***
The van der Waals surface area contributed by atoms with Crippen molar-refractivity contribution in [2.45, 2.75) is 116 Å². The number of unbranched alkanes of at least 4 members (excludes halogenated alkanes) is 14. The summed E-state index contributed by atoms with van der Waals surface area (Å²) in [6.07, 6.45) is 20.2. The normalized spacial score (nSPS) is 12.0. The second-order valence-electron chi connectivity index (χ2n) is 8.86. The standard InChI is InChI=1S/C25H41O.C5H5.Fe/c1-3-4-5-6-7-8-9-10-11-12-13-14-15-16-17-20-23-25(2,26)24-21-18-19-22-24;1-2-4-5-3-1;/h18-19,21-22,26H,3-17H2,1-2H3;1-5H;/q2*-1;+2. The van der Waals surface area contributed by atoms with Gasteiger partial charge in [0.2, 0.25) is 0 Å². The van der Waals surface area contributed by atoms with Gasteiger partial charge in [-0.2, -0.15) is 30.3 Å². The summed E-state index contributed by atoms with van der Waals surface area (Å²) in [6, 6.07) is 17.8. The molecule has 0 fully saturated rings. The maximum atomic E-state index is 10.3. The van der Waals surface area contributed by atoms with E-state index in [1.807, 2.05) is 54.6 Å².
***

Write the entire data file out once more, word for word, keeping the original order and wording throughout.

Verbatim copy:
The van der Waals surface area contributed by atoms with Crippen molar-refractivity contribution in [2.45, 2.75) is 116 Å². The number of unbranched alkanes of at least 4 members (excludes halogenated alkanes) is 14. The summed E-state index contributed by atoms with van der Waals surface area (Å²) in [6.07, 6.45) is 20.2. The normalized spacial score (nSPS) is 12.0. The second-order valence-electron chi connectivity index (χ2n) is 8.86. The standard InChI is InChI=1S/C25H41O.C5H5.Fe/c1-3-4-5-6-7-8-9-10-11-12-13-14-15-16-17-20-23-25(2,26)24-21-18-19-22-24;1-2-4-5-3-1;/h18-19,21-22,26H,3-17H2,1-2H3;1-5H;/q2*-1;+2. The van der Waals surface area contributed by atoms with Gasteiger partial charge in [0.2, 0.25) is 0 Å². The van der Waals surface area contributed by atoms with Gasteiger partial charge in [-0.2, -0.15) is 30.3 Å². The summed E-state index contributed by atoms with van der Waals surface area (Å²) in [6, 6.07) is 17.8. The molecule has 0 fully saturated rings. The maximum atomic E-state index is 10.3. The van der Waals surface area contributed by atoms with E-state index in [1.807, 2.05) is 54.6 Å².